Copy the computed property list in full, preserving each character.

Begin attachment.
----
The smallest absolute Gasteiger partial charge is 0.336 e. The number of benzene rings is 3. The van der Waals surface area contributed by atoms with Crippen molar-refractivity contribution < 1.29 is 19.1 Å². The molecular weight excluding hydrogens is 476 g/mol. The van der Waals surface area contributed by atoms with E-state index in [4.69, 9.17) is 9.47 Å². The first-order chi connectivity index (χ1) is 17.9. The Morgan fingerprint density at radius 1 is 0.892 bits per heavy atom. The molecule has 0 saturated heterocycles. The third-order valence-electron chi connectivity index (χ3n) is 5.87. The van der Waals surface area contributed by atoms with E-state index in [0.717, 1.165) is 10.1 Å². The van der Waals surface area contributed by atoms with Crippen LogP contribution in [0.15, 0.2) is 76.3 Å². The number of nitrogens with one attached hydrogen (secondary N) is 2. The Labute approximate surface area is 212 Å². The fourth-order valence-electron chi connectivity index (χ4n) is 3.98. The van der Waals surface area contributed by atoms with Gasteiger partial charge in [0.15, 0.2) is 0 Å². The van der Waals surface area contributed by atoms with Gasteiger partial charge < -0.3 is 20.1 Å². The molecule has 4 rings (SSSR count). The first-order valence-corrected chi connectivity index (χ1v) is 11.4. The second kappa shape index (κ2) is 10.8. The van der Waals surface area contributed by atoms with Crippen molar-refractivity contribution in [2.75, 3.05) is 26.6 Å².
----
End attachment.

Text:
The smallest absolute Gasteiger partial charge is 0.336 e. The number of benzene rings is 3. The van der Waals surface area contributed by atoms with Crippen molar-refractivity contribution < 1.29 is 19.1 Å². The molecular weight excluding hydrogens is 476 g/mol. The van der Waals surface area contributed by atoms with E-state index in [4.69, 9.17) is 9.47 Å². The first-order chi connectivity index (χ1) is 17.9. The Morgan fingerprint density at radius 1 is 0.892 bits per heavy atom. The molecule has 0 saturated heterocycles. The third-order valence-electron chi connectivity index (χ3n) is 5.87. The van der Waals surface area contributed by atoms with E-state index in [0.717, 1.165) is 10.1 Å². The van der Waals surface area contributed by atoms with Crippen LogP contribution in [0.15, 0.2) is 76.3 Å². The number of nitrogens with one attached hydrogen (secondary N) is 2. The Labute approximate surface area is 212 Å². The fourth-order valence-electron chi connectivity index (χ4n) is 3.98. The van der Waals surface area contributed by atoms with Gasteiger partial charge in [0.15, 0.2) is 0 Å². The van der Waals surface area contributed by atoms with Gasteiger partial charge < -0.3 is 20.1 Å². The molecule has 4 rings (SSSR count). The first-order valence-corrected chi connectivity index (χ1v) is 11.4. The second kappa shape index (κ2) is 10.8. The van der Waals surface area contributed by atoms with Crippen molar-refractivity contribution in [2.75, 3.05) is 26.6 Å².